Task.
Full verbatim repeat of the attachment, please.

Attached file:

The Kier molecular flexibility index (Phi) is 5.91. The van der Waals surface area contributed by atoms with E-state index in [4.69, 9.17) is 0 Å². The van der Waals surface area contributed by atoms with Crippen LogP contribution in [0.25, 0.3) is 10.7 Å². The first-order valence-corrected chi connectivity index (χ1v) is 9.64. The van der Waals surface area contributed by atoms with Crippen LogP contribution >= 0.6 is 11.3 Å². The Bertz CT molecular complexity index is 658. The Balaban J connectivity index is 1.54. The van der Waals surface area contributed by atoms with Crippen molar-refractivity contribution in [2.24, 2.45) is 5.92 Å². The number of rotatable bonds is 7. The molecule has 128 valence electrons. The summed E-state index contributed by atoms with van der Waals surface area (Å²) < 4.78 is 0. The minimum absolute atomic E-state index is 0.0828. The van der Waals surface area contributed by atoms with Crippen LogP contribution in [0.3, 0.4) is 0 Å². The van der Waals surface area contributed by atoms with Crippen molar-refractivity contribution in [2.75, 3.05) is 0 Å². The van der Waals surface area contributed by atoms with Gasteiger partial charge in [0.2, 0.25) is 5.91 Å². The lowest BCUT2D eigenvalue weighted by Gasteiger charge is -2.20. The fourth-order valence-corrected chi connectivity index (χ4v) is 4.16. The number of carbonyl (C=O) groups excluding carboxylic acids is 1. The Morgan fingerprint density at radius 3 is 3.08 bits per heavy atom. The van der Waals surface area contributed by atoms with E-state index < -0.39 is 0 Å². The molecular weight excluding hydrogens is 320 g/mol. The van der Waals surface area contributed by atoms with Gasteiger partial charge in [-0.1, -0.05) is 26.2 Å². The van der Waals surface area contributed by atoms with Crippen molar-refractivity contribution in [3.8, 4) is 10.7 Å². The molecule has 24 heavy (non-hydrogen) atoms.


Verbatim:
The Kier molecular flexibility index (Phi) is 5.91. The van der Waals surface area contributed by atoms with E-state index in [4.69, 9.17) is 0 Å². The van der Waals surface area contributed by atoms with Crippen LogP contribution in [0.25, 0.3) is 10.7 Å². The first-order valence-corrected chi connectivity index (χ1v) is 9.64. The van der Waals surface area contributed by atoms with Crippen LogP contribution >= 0.6 is 11.3 Å². The Bertz CT molecular complexity index is 658. The Balaban J connectivity index is 1.54. The van der Waals surface area contributed by atoms with Crippen molar-refractivity contribution in [2.24, 2.45) is 5.92 Å². The number of rotatable bonds is 7. The molecule has 128 valence electrons. The summed E-state index contributed by atoms with van der Waals surface area (Å²) < 4.78 is 0. The minimum absolute atomic E-state index is 0.0828. The van der Waals surface area contributed by atoms with Crippen LogP contribution in [0.3, 0.4) is 0 Å². The van der Waals surface area contributed by atoms with Crippen molar-refractivity contribution in [2.75, 3.05) is 0 Å². The van der Waals surface area contributed by atoms with Gasteiger partial charge in [0.2, 0.25) is 5.91 Å². The lowest BCUT2D eigenvalue weighted by Gasteiger charge is -2.20. The fourth-order valence-corrected chi connectivity index (χ4v) is 4.16. The number of carbonyl (C=O) groups excluding carboxylic acids is 1. The Morgan fingerprint density at radius 3 is 3.08 bits per heavy atom. The van der Waals surface area contributed by atoms with E-state index < -0.39 is 0 Å². The molecular weight excluding hydrogens is 320 g/mol. The van der Waals surface area contributed by atoms with Gasteiger partial charge in [-0.1, -0.05) is 26.2 Å². The van der Waals surface area contributed by atoms with Crippen molar-refractivity contribution in [3.8, 4) is 10.7 Å². The molecule has 24 heavy (non-hydrogen) atoms.